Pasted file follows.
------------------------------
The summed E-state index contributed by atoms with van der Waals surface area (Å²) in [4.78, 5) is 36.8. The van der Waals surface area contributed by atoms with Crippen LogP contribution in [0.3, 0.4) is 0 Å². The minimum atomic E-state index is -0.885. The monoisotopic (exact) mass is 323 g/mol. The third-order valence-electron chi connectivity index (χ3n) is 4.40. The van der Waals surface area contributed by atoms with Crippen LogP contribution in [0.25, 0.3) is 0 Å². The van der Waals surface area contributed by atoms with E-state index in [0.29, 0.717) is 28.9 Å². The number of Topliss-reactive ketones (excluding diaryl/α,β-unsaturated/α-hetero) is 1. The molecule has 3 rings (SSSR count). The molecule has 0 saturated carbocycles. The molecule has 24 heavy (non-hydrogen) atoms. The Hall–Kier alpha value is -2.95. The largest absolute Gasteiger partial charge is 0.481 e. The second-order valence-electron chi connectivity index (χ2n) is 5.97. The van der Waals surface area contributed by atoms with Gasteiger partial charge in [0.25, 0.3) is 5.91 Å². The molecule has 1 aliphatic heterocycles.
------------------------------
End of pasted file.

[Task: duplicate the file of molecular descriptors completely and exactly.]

The summed E-state index contributed by atoms with van der Waals surface area (Å²) in [4.78, 5) is 36.8. The van der Waals surface area contributed by atoms with Crippen LogP contribution in [0.3, 0.4) is 0 Å². The minimum atomic E-state index is -0.885. The monoisotopic (exact) mass is 323 g/mol. The third-order valence-electron chi connectivity index (χ3n) is 4.40. The van der Waals surface area contributed by atoms with Crippen LogP contribution in [0.25, 0.3) is 0 Å². The van der Waals surface area contributed by atoms with E-state index in [0.29, 0.717) is 28.9 Å². The number of Topliss-reactive ketones (excluding diaryl/α,β-unsaturated/α-hetero) is 1. The molecule has 3 rings (SSSR count). The molecule has 0 saturated carbocycles. The molecule has 24 heavy (non-hydrogen) atoms. The Hall–Kier alpha value is -2.95. The largest absolute Gasteiger partial charge is 0.481 e. The second-order valence-electron chi connectivity index (χ2n) is 5.97. The van der Waals surface area contributed by atoms with Gasteiger partial charge in [0.25, 0.3) is 5.91 Å². The molecule has 1 aliphatic heterocycles.